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Zero to Hero With Salesforce Scratch Orgs

Salesforce Scratch Orgs have been part of the platform since they announced Salesforce DX at Dreamforce in 2016. 

But, we have yet to see the level of excitement that we do for other releases, such as the CLI. As a matter of fact, there’s no standalone Trailhead Module for them (although it is included in other modules).

As part of my interviews with prospective Salesforce Developers, I ask them about their experience with Scratch Orgs. The level of involvement varies, but I typically see ISVs use them more than embedded developers.

If we were to run a poll amongst most Admins and ask them if they use Scratch Orgs as part of their development process, we’d receive a resounding no.

Why is this the case? We’ll explore this question throughout this article and also walk through how to get started with Scratch Orgs as part of your development (to include declarative) process.

What Are Scratch Orgs

Scratch Orgs are source control-driven temporary environments that can exist between 1-30 days.

What does this mean? For simplicity, we can consider Scratch Orgs as streamlined throwaway sandboxes.

They were built with the idea that they could be used within a DevOps process. Set up and torn down when needed for a specific purpose.

This helps us keep our environments fresh and avoid any dependency issues.

They can be set up and torn down automatically as part of your pipeline. You can set them up as each feature branch, keeping your content fresh. 

Salesforce Scratch Org allocations
Salesforce Scratch Org Allocation by Edition

Unlike traditional sandboxes, you can create and tear them down multiple times daily. Although, it is essential to know that there are still limits on how many Scratch Orgs are allocated.

Differences Between Scratch Orgs and Sandboxes

Both Scratch Orgs and Sandboxes are considered temporary environments. 

They are used for developing and testing features before being released to production.

One of the best features of Scratch Orgs is the fact that we can push and pull code changes directly from the CLI through commands like `force:source:retrieve`

However, recently Salesforce introduced a Beta feature called Source Tracking. This allows us to use the same commands with Sandboxes as Scratch or Developer Orgs.

We can choose what we want to include in a Scratch Org. This dramatically improves the speed at which we can start a new org. This behavior is ideal when we want to spin up a new test environment after a major release for testing.

The most significant difference between the two is the ability to create/refresh your scratch org multiple times a day. You are limited to refreshing a Developer sandbox once a day. 

True, you could make numerous Developer sandboxes to work around this. Still, you will eventually reach your limits for the number of used sandboxes.

Why Use Scratch Orgs

Scratch Orgs are used heavily in the ISV space, where packages are the primary development method. We see development akin to traditional software teams.

But, as Salesforce DevOps continues along its maturity path, we will see Scratch Orgs grow in popularity.

Within traditional software development, we utilize the engineer’s local device (or perhaps a virtual machine somewhere else) to develop and test before pushing to a different environment.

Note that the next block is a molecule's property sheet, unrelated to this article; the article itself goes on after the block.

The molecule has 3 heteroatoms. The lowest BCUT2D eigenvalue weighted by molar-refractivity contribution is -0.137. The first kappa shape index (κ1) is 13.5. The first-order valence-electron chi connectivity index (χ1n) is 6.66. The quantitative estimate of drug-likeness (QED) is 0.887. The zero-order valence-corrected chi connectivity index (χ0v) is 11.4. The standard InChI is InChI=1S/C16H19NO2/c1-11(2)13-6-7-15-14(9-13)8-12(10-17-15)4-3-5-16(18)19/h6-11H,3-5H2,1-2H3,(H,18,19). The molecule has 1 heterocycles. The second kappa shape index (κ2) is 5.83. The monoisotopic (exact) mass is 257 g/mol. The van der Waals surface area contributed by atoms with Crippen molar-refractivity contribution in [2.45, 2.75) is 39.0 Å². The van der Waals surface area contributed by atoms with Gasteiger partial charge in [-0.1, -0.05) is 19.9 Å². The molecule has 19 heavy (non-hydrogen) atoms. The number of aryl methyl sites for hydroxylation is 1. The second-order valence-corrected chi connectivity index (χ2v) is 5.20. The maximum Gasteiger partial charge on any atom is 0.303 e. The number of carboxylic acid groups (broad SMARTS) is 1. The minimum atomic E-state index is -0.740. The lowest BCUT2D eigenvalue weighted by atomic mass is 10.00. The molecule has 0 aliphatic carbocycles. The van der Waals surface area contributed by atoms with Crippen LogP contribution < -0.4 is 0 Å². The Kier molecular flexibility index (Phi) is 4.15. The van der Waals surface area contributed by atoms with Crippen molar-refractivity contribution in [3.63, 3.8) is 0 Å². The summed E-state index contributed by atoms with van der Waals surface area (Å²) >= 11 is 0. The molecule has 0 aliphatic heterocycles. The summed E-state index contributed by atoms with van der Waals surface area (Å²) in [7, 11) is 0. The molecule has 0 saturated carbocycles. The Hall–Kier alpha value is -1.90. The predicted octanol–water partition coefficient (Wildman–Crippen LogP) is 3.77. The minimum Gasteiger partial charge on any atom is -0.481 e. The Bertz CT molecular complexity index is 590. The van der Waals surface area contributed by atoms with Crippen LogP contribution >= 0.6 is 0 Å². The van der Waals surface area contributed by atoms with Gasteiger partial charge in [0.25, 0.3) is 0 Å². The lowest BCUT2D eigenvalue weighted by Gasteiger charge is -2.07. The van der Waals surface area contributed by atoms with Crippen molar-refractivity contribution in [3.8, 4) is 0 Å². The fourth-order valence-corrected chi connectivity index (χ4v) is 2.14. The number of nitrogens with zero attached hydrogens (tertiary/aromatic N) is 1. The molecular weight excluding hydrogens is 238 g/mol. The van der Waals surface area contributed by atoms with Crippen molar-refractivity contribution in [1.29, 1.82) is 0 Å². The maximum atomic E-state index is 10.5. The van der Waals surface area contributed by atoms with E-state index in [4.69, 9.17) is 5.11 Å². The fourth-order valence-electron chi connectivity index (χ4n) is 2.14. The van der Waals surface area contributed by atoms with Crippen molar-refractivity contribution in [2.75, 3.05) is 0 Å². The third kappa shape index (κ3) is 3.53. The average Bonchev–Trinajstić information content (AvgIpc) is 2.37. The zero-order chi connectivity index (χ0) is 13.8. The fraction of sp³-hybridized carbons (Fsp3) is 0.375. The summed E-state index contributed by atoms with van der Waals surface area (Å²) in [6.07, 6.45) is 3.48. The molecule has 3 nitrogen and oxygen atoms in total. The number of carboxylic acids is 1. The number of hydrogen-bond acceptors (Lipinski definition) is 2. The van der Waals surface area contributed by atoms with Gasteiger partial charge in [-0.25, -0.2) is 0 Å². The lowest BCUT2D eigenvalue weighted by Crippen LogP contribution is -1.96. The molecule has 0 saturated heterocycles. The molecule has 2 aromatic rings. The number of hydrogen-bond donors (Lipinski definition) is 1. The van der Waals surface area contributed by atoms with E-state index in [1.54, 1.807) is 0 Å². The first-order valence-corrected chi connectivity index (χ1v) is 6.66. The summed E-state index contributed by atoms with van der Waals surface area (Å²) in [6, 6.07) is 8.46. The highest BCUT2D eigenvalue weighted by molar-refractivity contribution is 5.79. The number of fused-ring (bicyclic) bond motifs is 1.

For Salesforce, these local devices are Sandboxes managed within Salesforce’s platform. One developer/admin affects another’s work if we run out of Sandboxes. This causes coordination issues and the potential for merge conflicts.

Since we have more latitude in the number of Scratch Orgs, we can create, this allows us more room to work independently. Engineers and Admins working on a feature branch together can cluster naturally.

Using Scratch Orgs as our development environment and our Sandboxes as our pipeline, we unlock some magic. Scratch Orgs for local work and our Sandboxes for integration, User Acceptance Testing, and staging.

Why Are Scratch Orgs Not Being Used?

We’ve explored the many benefits of Scratch orgs which may lead to a natural question: if they are so helpful, why are they not prolific?

Difficult to Stay in Sync With Production

The most prominent reason is that until recently, they were an enigma. There were multiple ways to create and design them, leading to frustration and exhaustion.

As changes occurred in production, we would have to ensure these changes were pushed to the Scratch Org. This is relatively easy if you’re using a source-controlled development process but nearly impossible otherwise.

Luckily, Org Shapes were introduced in the Winter ’21 release. This allows us to create a template that mimics production and keep our orgs in sync.

No Major Reason For Smaller Organizations

Smaller companies often do not run against their sandbox allocations. With few admins or engineers, there is no real need to share sandboxes, and the pain isn’t felt as much. 

The work is also more easily visualized. While a small team may work on multiple projects at once – we should talk about the perils of WIP another time – they understand what is in their org end to end.

These smaller organizations also tend to focus on non-package-based deployments. Releasing through change sets as features are released. Advanced teams may adopt source control, but this is usually seen as a need for enterprise teams. 

Over the past few years, a lot of time and energy has been focused on Salesforce DevOps. Salesforce itself just released its own DevOps Center to manage pipelines.